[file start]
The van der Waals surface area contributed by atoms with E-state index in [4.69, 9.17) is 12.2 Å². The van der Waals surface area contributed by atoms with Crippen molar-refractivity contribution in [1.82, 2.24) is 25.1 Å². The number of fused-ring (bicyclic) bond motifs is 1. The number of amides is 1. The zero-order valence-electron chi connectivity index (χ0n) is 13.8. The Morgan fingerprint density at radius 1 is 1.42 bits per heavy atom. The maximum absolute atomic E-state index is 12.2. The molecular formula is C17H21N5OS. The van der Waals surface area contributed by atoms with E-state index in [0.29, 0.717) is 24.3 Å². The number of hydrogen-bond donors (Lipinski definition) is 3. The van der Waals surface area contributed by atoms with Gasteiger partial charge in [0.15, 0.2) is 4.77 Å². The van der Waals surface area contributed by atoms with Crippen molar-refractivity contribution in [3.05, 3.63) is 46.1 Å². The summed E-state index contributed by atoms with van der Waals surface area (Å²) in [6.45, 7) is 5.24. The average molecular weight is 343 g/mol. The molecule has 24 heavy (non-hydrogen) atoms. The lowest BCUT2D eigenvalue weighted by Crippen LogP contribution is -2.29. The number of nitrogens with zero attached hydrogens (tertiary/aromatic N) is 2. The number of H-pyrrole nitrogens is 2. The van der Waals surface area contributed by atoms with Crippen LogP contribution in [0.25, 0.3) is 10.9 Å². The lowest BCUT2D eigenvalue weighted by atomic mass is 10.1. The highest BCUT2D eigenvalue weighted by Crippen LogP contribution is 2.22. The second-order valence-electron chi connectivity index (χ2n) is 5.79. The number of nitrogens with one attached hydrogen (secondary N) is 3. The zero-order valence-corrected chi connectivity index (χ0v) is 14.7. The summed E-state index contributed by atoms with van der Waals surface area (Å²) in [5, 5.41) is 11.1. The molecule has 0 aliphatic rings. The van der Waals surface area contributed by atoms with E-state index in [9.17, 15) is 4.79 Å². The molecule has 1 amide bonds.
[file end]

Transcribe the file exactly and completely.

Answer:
The van der Waals surface area contributed by atoms with E-state index in [4.69, 9.17) is 12.2 Å². The van der Waals surface area contributed by atoms with Crippen molar-refractivity contribution in [1.82, 2.24) is 25.1 Å². The number of fused-ring (bicyclic) bond motifs is 1. The number of amides is 1. The zero-order valence-electron chi connectivity index (χ0n) is 13.8. The Morgan fingerprint density at radius 1 is 1.42 bits per heavy atom. The maximum absolute atomic E-state index is 12.2. The molecular formula is C17H21N5OS. The van der Waals surface area contributed by atoms with E-state index in [0.29, 0.717) is 24.3 Å². The number of hydrogen-bond donors (Lipinski definition) is 3. The van der Waals surface area contributed by atoms with Gasteiger partial charge in [0.15, 0.2) is 4.77 Å². The van der Waals surface area contributed by atoms with Crippen molar-refractivity contribution in [3.05, 3.63) is 46.1 Å². The summed E-state index contributed by atoms with van der Waals surface area (Å²) in [6.45, 7) is 5.24. The average molecular weight is 343 g/mol. The molecule has 24 heavy (non-hydrogen) atoms. The lowest BCUT2D eigenvalue weighted by Crippen LogP contribution is -2.29. The number of nitrogens with zero attached hydrogens (tertiary/aromatic N) is 2. The number of H-pyrrole nitrogens is 2. The van der Waals surface area contributed by atoms with Crippen LogP contribution in [0.25, 0.3) is 10.9 Å². The lowest BCUT2D eigenvalue weighted by atomic mass is 10.1. The highest BCUT2D eigenvalue weighted by Crippen LogP contribution is 2.22. The second-order valence-electron chi connectivity index (χ2n) is 5.79. The number of nitrogens with one attached hydrogen (secondary N) is 3. The zero-order valence-corrected chi connectivity index (χ0v) is 14.7. The summed E-state index contributed by atoms with van der Waals surface area (Å²) in [5, 5.41) is 11.1. The molecule has 0 aliphatic rings. The van der Waals surface area contributed by atoms with E-state index in [9.17, 15) is 4.79 Å². The molecule has 1 amide bonds.